Remember those sweltering summer days when the air was so muggy you could practically drink it? A new home appliance is promising to make that possible by converting outdoor air into 450 gallons of clean water a day.
To solve that dilemma, US Water Revolution company has developed a portable water generator, which extracts water from the air by sucking it in and cooling it down, much like an air conditioner, but a lot more efficient. “We bring the water in the air to the dew point and recycle the cold air so we can reuse it to cool the water even more,”
Originally envisioned as an antidote to the shortage of clean drinking water in the world, the US Water Revolution has the ability to condense, filter and sterilize water for about 65 cents for 470 gallons!
Water Revolution isn’t the first company to market such a device, but this units are more energy efficient because they reuse the cool air generated while converting water vapors to liquid to create even more water. He’s also working on adapting the technology for personal use in clothes dryers and dehumidifiers that could speed drying time by as much as a third.
Most environments around the world have plenty of water vapor that can be converted into liquid water. In fact, if you could wring out all the water in the air around the world and pour it into a lake, its volume would equal about 3,095 cubic miles, or more than that of Lake Superior, according to the U.S. Geological Survey.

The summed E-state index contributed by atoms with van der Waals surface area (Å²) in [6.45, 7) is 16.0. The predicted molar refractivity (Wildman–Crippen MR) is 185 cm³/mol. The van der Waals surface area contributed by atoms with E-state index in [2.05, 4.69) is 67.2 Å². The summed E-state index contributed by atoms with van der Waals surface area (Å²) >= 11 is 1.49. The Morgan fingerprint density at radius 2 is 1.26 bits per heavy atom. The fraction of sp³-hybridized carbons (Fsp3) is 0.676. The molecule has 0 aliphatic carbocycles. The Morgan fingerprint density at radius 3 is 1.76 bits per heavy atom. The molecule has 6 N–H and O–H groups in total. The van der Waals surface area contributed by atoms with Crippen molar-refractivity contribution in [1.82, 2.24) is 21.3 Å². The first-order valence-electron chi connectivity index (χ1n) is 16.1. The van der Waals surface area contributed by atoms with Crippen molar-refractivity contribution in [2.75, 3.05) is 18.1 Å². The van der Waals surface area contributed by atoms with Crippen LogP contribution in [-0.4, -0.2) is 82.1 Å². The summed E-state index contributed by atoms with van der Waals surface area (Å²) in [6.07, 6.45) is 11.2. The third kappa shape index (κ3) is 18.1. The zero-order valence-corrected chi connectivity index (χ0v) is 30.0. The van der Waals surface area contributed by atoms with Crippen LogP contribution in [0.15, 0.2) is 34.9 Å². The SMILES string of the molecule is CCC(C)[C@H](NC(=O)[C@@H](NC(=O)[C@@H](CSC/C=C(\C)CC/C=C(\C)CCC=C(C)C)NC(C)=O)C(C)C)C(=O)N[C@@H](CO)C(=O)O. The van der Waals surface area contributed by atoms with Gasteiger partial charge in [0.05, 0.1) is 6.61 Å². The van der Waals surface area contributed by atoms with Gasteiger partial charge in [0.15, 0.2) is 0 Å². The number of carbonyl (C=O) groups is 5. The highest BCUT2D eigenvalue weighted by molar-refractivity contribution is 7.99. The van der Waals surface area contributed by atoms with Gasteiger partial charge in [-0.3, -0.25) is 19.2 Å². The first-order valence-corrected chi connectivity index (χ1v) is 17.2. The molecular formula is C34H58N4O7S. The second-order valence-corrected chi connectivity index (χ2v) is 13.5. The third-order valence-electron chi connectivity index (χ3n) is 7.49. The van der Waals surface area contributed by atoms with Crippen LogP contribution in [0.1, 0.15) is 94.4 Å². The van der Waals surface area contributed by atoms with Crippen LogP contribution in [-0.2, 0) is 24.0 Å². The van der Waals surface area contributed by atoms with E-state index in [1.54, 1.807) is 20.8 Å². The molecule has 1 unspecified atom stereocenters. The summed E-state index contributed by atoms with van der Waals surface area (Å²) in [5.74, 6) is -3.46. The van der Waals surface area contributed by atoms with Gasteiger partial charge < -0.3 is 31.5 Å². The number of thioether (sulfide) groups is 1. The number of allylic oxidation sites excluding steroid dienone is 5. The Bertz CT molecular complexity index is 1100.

Water Revolution estimates that its machine can convert between 10 percent and 40 percent of vapor into liquid water, depending on the relative humidity.
In 91 degree heat with 69 percent relative humidity, the machine tops out at a little less than 13 quarts per day. And because water vapor is continually replenished though the planet’s water cycle, removing it from the air could continue indefinitely without disrupting local ecosystems.
Other companies have begun producing upright units for indoor use or scaled-up outdoor units supported by fans and compressors that are capable of producing hundreds or even thousands of gallons of water per day. Miami Beach, Fla.-based Air Water Corporation, for example, can produce more than 1,000 gallons of water from a 3.5-ton mobile unit that resembles a small trailer.
A camouflaged version is specifically aimed at the military, and units are already in use by the U.S. Marines, Indian Border Police and South African military, among other worldwide clients.
More water, less energy
Greg Kail, spokesman for the American Water Works Association (AWWA), a nonprofit society focused on improving the quality and supply of drinking water, said he wasn’t familiar enough with the technology of atmospheric water generators to evaluate specific claims.
But he agreed that looming water shortages will require technological innovations, as well as more efficient devices in the home, better management at the utility level and smarter long-term planning.
As for the energy-efficient strategy, the unit can slow the airflow through the condenser if it needs to be cooled to a lower temperature to reach the dew point, meaning it would linger in a drier environment.
Even the Water Revolution has its limits, though. Getting water when the relative humidity is less than 30 percent or 35 percent is “really pushing it,” he said.
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